Do I Have Sensitive Skin? Dr Cynthia Bailey Advises

Knowing the top dermatologist-recommended skin care tips and products to treat your skin will help control your skin’s sensitivity. There are key ingredients and steps in your skin care routine that make a big difference in healing your skin. By understanding where these ‘leverage points’ are, you can reduce skin sensitivity and help build a stronger skin barrier to reduce irritation and discomfort going forward.

Is your skin a little … sensitive?

You are not alone; sensitive skin is common!

What is Sensitive Skin?

Sensitive skin is reactive skin.

reactive skin

If your skin is sensitive, it will react to skin care product ingredients, chemicals and environmental conditions (such as harsh weather or temperature extremes), stings, feels tight, tingles, itches or burns. The neurosensory discomfort may or may not be associated with visible changes of irritation, redness or dryness on the skin. 

This can be caused by skin allergy (such as a rash from fragrance ingredients.) Or your sensitivity may be due to irritated skin (for instance, acne treatments like benzoyl peroxide or glycolic acid can cause a rash or chapped skin). It can also be caused by underlying skin problems such as rosacea and eczema. And, then there are times when a person has sensitive skin but we don’t know why, it just is!

Yes, it is common.

Studies vary, but adults who describe their skin as sensitive range from 30% of the population to upwards of 80%.  Facial skin is the area most likely to be sensitive. 

Skin sensitivity is more likely:

  • In women than men though both are significantly impacted
  • Due to breakouts in premenopausal women and in men after shaving
  • To include blushing and vascular reactivity in people with fair skin
  • To occur in the presence of sun sensitivity
keratosis pilaris atopic sensitivity

It is also more likely to be associated with dry skin and an atopic predisposition  (meaning in people with a personal or family history of seasonal allergies, asthma, atopic dermatitis type of eczema, keratosis pilaris and/or a form of extremely dry skin called ichthyosis vulgaris).

And, believe it or not, your skin’s sensitivity declines with age! That’s one thing everyone with the condition can look forward to.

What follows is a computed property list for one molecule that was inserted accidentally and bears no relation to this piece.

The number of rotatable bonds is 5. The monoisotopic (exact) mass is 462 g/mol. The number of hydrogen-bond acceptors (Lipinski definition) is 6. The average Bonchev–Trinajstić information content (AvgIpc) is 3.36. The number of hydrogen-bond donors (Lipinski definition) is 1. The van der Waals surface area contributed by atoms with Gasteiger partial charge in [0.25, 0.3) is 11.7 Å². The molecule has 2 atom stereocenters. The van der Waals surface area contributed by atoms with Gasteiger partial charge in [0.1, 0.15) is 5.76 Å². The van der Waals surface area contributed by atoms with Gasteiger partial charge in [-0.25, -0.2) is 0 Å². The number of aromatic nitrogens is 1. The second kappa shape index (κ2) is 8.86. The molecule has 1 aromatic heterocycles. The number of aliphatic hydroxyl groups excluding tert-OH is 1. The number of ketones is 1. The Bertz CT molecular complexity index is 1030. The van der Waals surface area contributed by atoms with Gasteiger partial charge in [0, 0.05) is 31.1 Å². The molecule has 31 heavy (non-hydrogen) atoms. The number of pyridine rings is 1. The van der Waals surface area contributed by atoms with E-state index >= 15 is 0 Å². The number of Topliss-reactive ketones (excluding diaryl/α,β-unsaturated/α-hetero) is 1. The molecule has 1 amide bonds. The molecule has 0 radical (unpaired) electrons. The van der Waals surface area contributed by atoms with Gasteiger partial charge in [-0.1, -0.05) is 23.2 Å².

Your Skin Will Have a Weaker Skin Barrier and is Usually more Permeable than Normal Skin.

transepidermal water loss and skin sensitivity

This means that the epidermis, which is your skin’s barrier, is less reliable than normal. It allows water in your skin to escape. We measure this as Transepidermal water loss (TEWL) and people with skin sensitivity have higher TEWL at baseline – meaning that your skin’s normal state is to have a weaker skin barrier. 

What Does it Mean to Have a Higher Transepidermal Water Loss (TEWL)?

Having a high TEWL has two main disadvantages:

  • Your body’s important natural moisture escapes faster leaving skin dehydrated, and
  • Harsh ingredients penetrate into your skin more readily.

People with sensitive skin have lower ceramide levels in facial skin.
They also have lower Natural Moisturizing Factor (NMF), fatty acids and they have more overall skin dryness. You can replenish these key barrier components using the right skin moisturizer. It’s also important to know that even people with oily skin can have sensitive and dehydrated skin – they are not mutually exclusive. 

Having the condition can negatively impact the quality of one’s life.

This is because it’s uncomfortable and proven to adversely impact the quality of one’s life. Helping to ease irritability and symptoms is important!

Dermatologist tips for sensitive skin care

The good news is you can improve this “compromised skin barrier” and associated neurosensory discomfort. The key is to consistently treat your skin gently, replenish skin’s moisture and booster skin barrier components. I call this treatment a “hydrating gentle skin care routine” and it’s the single most effective way to keep your skin healthy. – Dermatologist Dr. Cynthia Bailey